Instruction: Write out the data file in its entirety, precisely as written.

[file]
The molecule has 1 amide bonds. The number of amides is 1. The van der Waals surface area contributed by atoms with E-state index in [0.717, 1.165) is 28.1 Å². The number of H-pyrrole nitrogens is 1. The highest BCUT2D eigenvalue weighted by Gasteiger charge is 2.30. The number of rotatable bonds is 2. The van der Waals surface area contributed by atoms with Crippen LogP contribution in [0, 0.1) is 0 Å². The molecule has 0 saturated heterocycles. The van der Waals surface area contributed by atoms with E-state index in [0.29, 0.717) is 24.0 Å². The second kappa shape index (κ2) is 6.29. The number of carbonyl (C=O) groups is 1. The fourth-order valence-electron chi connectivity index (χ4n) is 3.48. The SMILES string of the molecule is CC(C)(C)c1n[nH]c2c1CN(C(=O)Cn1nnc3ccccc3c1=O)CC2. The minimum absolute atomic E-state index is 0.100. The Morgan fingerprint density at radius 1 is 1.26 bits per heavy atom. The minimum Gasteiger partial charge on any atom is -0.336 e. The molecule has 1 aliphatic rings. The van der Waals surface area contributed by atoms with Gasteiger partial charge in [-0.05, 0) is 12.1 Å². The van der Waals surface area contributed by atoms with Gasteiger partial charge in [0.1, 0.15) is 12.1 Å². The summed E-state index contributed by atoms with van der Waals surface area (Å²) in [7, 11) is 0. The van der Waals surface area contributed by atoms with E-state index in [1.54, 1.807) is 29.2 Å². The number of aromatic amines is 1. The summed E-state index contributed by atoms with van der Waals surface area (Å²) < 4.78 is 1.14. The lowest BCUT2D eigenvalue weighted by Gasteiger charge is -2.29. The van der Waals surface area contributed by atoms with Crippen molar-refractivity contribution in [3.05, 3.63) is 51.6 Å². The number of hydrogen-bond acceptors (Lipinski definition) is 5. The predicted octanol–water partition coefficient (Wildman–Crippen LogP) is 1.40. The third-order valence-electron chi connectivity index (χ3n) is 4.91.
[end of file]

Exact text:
The molecule has 1 amide bonds. The number of amides is 1. The van der Waals surface area contributed by atoms with E-state index in [0.717, 1.165) is 28.1 Å². The number of H-pyrrole nitrogens is 1. The highest BCUT2D eigenvalue weighted by Gasteiger charge is 2.30. The number of rotatable bonds is 2. The van der Waals surface area contributed by atoms with Crippen LogP contribution in [0, 0.1) is 0 Å². The molecule has 0 saturated heterocycles. The van der Waals surface area contributed by atoms with E-state index in [0.29, 0.717) is 24.0 Å². The second kappa shape index (κ2) is 6.29. The number of carbonyl (C=O) groups is 1. The fourth-order valence-electron chi connectivity index (χ4n) is 3.48. The SMILES string of the molecule is CC(C)(C)c1n[nH]c2c1CN(C(=O)Cn1nnc3ccccc3c1=O)CC2. The minimum absolute atomic E-state index is 0.100. The Morgan fingerprint density at radius 1 is 1.26 bits per heavy atom. The minimum Gasteiger partial charge on any atom is -0.336 e. The molecule has 1 aliphatic rings. The van der Waals surface area contributed by atoms with Gasteiger partial charge in [-0.05, 0) is 12.1 Å². The van der Waals surface area contributed by atoms with Gasteiger partial charge in [0.1, 0.15) is 12.1 Å². The summed E-state index contributed by atoms with van der Waals surface area (Å²) in [7, 11) is 0. The van der Waals surface area contributed by atoms with E-state index in [1.54, 1.807) is 29.2 Å². The number of aromatic amines is 1. The summed E-state index contributed by atoms with van der Waals surface area (Å²) < 4.78 is 1.14. The lowest BCUT2D eigenvalue weighted by Gasteiger charge is -2.29. The van der Waals surface area contributed by atoms with Crippen molar-refractivity contribution in [3.05, 3.63) is 51.6 Å². The number of hydrogen-bond acceptors (Lipinski definition) is 5. The predicted octanol–water partition coefficient (Wildman–Crippen LogP) is 1.40. The third-order valence-electron chi connectivity index (χ3n) is 4.91.